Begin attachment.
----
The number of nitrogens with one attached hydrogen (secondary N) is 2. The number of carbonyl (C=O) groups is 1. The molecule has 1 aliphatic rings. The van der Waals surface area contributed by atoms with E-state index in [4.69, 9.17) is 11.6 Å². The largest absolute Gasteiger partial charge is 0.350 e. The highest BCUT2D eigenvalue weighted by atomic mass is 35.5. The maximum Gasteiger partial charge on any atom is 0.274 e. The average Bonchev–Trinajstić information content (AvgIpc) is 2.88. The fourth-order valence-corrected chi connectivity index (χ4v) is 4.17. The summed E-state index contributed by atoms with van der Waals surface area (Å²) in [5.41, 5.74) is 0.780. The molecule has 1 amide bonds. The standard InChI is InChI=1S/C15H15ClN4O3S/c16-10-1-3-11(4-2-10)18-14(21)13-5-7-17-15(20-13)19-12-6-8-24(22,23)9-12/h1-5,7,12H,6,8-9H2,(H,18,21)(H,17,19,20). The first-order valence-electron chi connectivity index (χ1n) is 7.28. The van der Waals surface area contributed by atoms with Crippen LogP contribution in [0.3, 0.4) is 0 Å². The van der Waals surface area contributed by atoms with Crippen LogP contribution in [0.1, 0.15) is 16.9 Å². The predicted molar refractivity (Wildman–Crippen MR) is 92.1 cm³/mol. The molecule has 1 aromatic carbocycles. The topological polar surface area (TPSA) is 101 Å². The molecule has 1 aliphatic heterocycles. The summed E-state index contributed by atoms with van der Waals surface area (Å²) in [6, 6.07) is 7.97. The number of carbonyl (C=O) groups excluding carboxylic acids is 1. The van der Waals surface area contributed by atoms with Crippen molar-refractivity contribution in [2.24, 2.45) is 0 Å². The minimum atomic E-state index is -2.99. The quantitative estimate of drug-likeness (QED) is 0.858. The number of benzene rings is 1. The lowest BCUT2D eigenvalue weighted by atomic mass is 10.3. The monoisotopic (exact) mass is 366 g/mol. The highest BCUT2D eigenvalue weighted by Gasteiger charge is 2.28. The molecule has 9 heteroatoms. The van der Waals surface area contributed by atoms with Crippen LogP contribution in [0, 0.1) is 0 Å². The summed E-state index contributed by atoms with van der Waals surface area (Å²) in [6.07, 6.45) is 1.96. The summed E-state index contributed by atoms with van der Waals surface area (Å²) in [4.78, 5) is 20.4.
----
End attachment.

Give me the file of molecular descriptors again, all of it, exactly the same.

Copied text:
The number of nitrogens with one attached hydrogen (secondary N) is 2. The number of carbonyl (C=O) groups is 1. The molecule has 1 aliphatic rings. The van der Waals surface area contributed by atoms with E-state index in [4.69, 9.17) is 11.6 Å². The largest absolute Gasteiger partial charge is 0.350 e. The highest BCUT2D eigenvalue weighted by atomic mass is 35.5. The maximum Gasteiger partial charge on any atom is 0.274 e. The average Bonchev–Trinajstić information content (AvgIpc) is 2.88. The fourth-order valence-corrected chi connectivity index (χ4v) is 4.17. The summed E-state index contributed by atoms with van der Waals surface area (Å²) in [5.41, 5.74) is 0.780. The molecule has 1 amide bonds. The standard InChI is InChI=1S/C15H15ClN4O3S/c16-10-1-3-11(4-2-10)18-14(21)13-5-7-17-15(20-13)19-12-6-8-24(22,23)9-12/h1-5,7,12H,6,8-9H2,(H,18,21)(H,17,19,20). The first-order valence-electron chi connectivity index (χ1n) is 7.28. The van der Waals surface area contributed by atoms with Crippen LogP contribution in [0.3, 0.4) is 0 Å². The van der Waals surface area contributed by atoms with Crippen LogP contribution in [0.1, 0.15) is 16.9 Å². The predicted molar refractivity (Wildman–Crippen MR) is 92.1 cm³/mol. The molecule has 1 aromatic carbocycles. The topological polar surface area (TPSA) is 101 Å². The molecule has 1 aliphatic heterocycles. The summed E-state index contributed by atoms with van der Waals surface area (Å²) in [6, 6.07) is 7.97. The number of carbonyl (C=O) groups excluding carboxylic acids is 1. The van der Waals surface area contributed by atoms with Crippen molar-refractivity contribution in [2.24, 2.45) is 0 Å². The minimum atomic E-state index is -2.99. The quantitative estimate of drug-likeness (QED) is 0.858. The number of benzene rings is 1. The lowest BCUT2D eigenvalue weighted by atomic mass is 10.3. The monoisotopic (exact) mass is 366 g/mol. The highest BCUT2D eigenvalue weighted by Gasteiger charge is 2.28. The molecule has 9 heteroatoms. The van der Waals surface area contributed by atoms with Crippen LogP contribution in [0, 0.1) is 0 Å². The summed E-state index contributed by atoms with van der Waals surface area (Å²) in [6.07, 6.45) is 1.96. The summed E-state index contributed by atoms with van der Waals surface area (Å²) in [4.78, 5) is 20.4.